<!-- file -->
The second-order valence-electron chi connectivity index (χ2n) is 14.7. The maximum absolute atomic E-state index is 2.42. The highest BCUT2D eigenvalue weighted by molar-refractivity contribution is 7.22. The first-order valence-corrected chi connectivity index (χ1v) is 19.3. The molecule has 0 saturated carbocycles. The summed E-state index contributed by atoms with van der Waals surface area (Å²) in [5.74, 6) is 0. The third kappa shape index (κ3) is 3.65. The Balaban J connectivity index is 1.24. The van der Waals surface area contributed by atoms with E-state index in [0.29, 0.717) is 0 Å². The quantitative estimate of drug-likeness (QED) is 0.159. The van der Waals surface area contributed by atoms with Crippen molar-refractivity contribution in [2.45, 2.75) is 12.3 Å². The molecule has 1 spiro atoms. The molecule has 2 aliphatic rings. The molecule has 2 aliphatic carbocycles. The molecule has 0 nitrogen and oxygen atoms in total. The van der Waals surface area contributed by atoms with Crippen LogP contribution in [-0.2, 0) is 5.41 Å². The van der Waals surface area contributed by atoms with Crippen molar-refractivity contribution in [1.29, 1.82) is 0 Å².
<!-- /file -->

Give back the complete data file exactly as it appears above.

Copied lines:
The second-order valence-electron chi connectivity index (χ2n) is 14.7. The maximum absolute atomic E-state index is 2.42. The highest BCUT2D eigenvalue weighted by molar-refractivity contribution is 7.22. The first-order valence-corrected chi connectivity index (χ1v) is 19.3. The molecule has 0 saturated carbocycles. The summed E-state index contributed by atoms with van der Waals surface area (Å²) in [5.74, 6) is 0. The third kappa shape index (κ3) is 3.65. The Balaban J connectivity index is 1.24. The van der Waals surface area contributed by atoms with E-state index in [0.29, 0.717) is 0 Å². The quantitative estimate of drug-likeness (QED) is 0.159. The van der Waals surface area contributed by atoms with Crippen molar-refractivity contribution in [2.45, 2.75) is 12.3 Å². The molecule has 1 spiro atoms. The molecule has 2 aliphatic rings. The molecule has 2 aliphatic carbocycles. The molecule has 0 nitrogen and oxygen atoms in total. The van der Waals surface area contributed by atoms with Crippen LogP contribution in [-0.2, 0) is 5.41 Å². The van der Waals surface area contributed by atoms with Crippen molar-refractivity contribution in [1.29, 1.82) is 0 Å².